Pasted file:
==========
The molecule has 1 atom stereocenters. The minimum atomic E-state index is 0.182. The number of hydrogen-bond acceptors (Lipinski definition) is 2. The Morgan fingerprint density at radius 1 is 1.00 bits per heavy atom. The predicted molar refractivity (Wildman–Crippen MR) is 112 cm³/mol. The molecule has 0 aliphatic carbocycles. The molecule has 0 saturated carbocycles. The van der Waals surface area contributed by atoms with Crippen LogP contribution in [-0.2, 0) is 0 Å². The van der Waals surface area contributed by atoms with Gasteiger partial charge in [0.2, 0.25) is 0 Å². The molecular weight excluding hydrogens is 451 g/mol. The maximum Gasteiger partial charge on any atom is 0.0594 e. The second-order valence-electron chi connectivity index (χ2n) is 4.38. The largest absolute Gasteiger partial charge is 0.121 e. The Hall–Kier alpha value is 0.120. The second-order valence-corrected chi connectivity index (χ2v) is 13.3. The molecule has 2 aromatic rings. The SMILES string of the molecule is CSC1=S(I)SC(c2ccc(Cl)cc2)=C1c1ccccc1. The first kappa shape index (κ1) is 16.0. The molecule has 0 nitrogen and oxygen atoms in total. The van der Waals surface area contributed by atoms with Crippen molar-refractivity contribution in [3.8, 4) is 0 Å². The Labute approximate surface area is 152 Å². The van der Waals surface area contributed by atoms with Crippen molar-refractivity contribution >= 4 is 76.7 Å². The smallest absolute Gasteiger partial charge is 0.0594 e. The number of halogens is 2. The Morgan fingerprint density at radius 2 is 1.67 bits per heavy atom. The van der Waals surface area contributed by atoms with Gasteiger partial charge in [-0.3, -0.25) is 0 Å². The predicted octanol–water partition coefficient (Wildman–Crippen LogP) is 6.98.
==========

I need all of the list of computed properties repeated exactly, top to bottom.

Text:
The molecule has 1 atom stereocenters. The minimum atomic E-state index is 0.182. The number of hydrogen-bond acceptors (Lipinski definition) is 2. The Morgan fingerprint density at radius 1 is 1.00 bits per heavy atom. The predicted molar refractivity (Wildman–Crippen MR) is 112 cm³/mol. The molecule has 0 aliphatic carbocycles. The molecule has 0 saturated carbocycles. The van der Waals surface area contributed by atoms with Crippen LogP contribution in [-0.2, 0) is 0 Å². The van der Waals surface area contributed by atoms with Gasteiger partial charge in [0.2, 0.25) is 0 Å². The molecular weight excluding hydrogens is 451 g/mol. The maximum Gasteiger partial charge on any atom is 0.0594 e. The second-order valence-electron chi connectivity index (χ2n) is 4.38. The largest absolute Gasteiger partial charge is 0.121 e. The Hall–Kier alpha value is 0.120. The second-order valence-corrected chi connectivity index (χ2v) is 13.3. The molecule has 2 aromatic rings. The SMILES string of the molecule is CSC1=S(I)SC(c2ccc(Cl)cc2)=C1c1ccccc1. The first kappa shape index (κ1) is 16.0. The molecule has 0 nitrogen and oxygen atoms in total. The van der Waals surface area contributed by atoms with Crippen molar-refractivity contribution in [3.8, 4) is 0 Å². The Labute approximate surface area is 152 Å². The van der Waals surface area contributed by atoms with Crippen molar-refractivity contribution >= 4 is 76.7 Å². The smallest absolute Gasteiger partial charge is 0.0594 e. The number of halogens is 2. The Morgan fingerprint density at radius 2 is 1.67 bits per heavy atom. The van der Waals surface area contributed by atoms with Gasteiger partial charge in [-0.3, -0.25) is 0 Å². The predicted octanol–water partition coefficient (Wildman–Crippen LogP) is 6.98.